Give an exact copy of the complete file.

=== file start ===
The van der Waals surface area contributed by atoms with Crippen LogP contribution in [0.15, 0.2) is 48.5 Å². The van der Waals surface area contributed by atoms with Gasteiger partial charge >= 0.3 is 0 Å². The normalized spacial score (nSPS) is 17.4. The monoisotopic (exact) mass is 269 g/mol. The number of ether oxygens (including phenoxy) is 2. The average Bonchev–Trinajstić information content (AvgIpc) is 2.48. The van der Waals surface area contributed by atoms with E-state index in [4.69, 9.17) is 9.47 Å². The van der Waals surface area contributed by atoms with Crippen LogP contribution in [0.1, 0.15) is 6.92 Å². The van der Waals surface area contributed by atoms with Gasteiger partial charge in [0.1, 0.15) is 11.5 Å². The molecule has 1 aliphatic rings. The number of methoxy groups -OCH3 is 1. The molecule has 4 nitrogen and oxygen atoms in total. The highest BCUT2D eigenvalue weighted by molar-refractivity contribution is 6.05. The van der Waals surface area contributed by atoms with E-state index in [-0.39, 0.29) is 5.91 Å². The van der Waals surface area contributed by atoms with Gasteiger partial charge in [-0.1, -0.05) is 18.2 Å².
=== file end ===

The van der Waals surface area contributed by atoms with Crippen LogP contribution in [0.15, 0.2) is 48.5 Å². The van der Waals surface area contributed by atoms with Gasteiger partial charge >= 0.3 is 0 Å². The normalized spacial score (nSPS) is 17.4. The monoisotopic (exact) mass is 269 g/mol. The number of ether oxygens (including phenoxy) is 2. The average Bonchev–Trinajstić information content (AvgIpc) is 2.48. The van der Waals surface area contributed by atoms with E-state index in [4.69, 9.17) is 9.47 Å². The van der Waals surface area contributed by atoms with Crippen LogP contribution in [0.1, 0.15) is 6.92 Å². The van der Waals surface area contributed by atoms with Gasteiger partial charge in [0.1, 0.15) is 11.5 Å². The molecule has 1 aliphatic rings. The number of methoxy groups -OCH3 is 1. The molecule has 4 nitrogen and oxygen atoms in total. The highest BCUT2D eigenvalue weighted by molar-refractivity contribution is 6.05. The van der Waals surface area contributed by atoms with E-state index in [-0.39, 0.29) is 5.91 Å². The van der Waals surface area contributed by atoms with Gasteiger partial charge in [-0.1, -0.05) is 18.2 Å².